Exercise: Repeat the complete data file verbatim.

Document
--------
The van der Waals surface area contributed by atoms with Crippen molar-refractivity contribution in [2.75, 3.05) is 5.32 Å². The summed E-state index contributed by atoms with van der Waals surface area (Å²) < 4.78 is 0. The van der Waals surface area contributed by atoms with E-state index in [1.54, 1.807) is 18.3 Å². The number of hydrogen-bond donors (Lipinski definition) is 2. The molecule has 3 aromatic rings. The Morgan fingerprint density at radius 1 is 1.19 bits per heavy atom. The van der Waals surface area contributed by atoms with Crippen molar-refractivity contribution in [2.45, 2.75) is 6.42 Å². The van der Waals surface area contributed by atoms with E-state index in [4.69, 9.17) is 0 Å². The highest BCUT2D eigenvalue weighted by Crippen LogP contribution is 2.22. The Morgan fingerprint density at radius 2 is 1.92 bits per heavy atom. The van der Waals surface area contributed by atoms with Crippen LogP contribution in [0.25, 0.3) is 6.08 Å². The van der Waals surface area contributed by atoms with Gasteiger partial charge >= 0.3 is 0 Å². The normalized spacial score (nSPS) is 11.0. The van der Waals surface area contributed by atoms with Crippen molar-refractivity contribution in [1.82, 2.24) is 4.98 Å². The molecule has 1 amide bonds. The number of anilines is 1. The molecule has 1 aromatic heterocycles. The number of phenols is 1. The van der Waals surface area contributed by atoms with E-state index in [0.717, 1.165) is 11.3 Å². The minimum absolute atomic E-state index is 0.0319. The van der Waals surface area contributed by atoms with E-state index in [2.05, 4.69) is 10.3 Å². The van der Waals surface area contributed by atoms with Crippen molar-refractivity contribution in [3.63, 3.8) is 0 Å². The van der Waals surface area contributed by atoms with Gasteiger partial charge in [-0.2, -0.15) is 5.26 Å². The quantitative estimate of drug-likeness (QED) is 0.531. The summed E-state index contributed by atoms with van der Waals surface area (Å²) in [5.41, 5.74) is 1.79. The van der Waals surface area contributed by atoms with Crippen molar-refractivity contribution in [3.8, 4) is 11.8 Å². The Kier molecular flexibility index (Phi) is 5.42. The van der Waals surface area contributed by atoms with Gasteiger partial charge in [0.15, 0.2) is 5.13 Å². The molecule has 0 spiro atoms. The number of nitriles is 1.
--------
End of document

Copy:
The van der Waals surface area contributed by atoms with Crippen molar-refractivity contribution in [2.75, 3.05) is 5.32 Å². The summed E-state index contributed by atoms with van der Waals surface area (Å²) < 4.78 is 0. The van der Waals surface area contributed by atoms with E-state index in [1.54, 1.807) is 18.3 Å². The number of hydrogen-bond donors (Lipinski definition) is 2. The molecule has 3 aromatic rings. The Morgan fingerprint density at radius 1 is 1.19 bits per heavy atom. The van der Waals surface area contributed by atoms with Crippen molar-refractivity contribution in [2.45, 2.75) is 6.42 Å². The van der Waals surface area contributed by atoms with E-state index in [4.69, 9.17) is 0 Å². The highest BCUT2D eigenvalue weighted by Crippen LogP contribution is 2.22. The Morgan fingerprint density at radius 2 is 1.92 bits per heavy atom. The van der Waals surface area contributed by atoms with Crippen LogP contribution in [0.25, 0.3) is 6.08 Å². The van der Waals surface area contributed by atoms with Gasteiger partial charge >= 0.3 is 0 Å². The normalized spacial score (nSPS) is 11.0. The van der Waals surface area contributed by atoms with Crippen molar-refractivity contribution in [1.82, 2.24) is 4.98 Å². The molecule has 1 amide bonds. The number of anilines is 1. The molecule has 1 aromatic heterocycles. The number of phenols is 1. The van der Waals surface area contributed by atoms with E-state index in [0.717, 1.165) is 11.3 Å². The minimum absolute atomic E-state index is 0.0319. The van der Waals surface area contributed by atoms with E-state index in [2.05, 4.69) is 10.3 Å². The van der Waals surface area contributed by atoms with Crippen molar-refractivity contribution in [3.63, 3.8) is 0 Å². The van der Waals surface area contributed by atoms with Gasteiger partial charge in [-0.2, -0.15) is 5.26 Å². The quantitative estimate of drug-likeness (QED) is 0.531. The summed E-state index contributed by atoms with van der Waals surface area (Å²) in [5.41, 5.74) is 1.79. The van der Waals surface area contributed by atoms with Crippen molar-refractivity contribution in [3.8, 4) is 11.8 Å². The Kier molecular flexibility index (Phi) is 5.42. The van der Waals surface area contributed by atoms with Gasteiger partial charge in [0.15, 0.2) is 5.13 Å². The molecule has 0 spiro atoms. The number of nitriles is 1.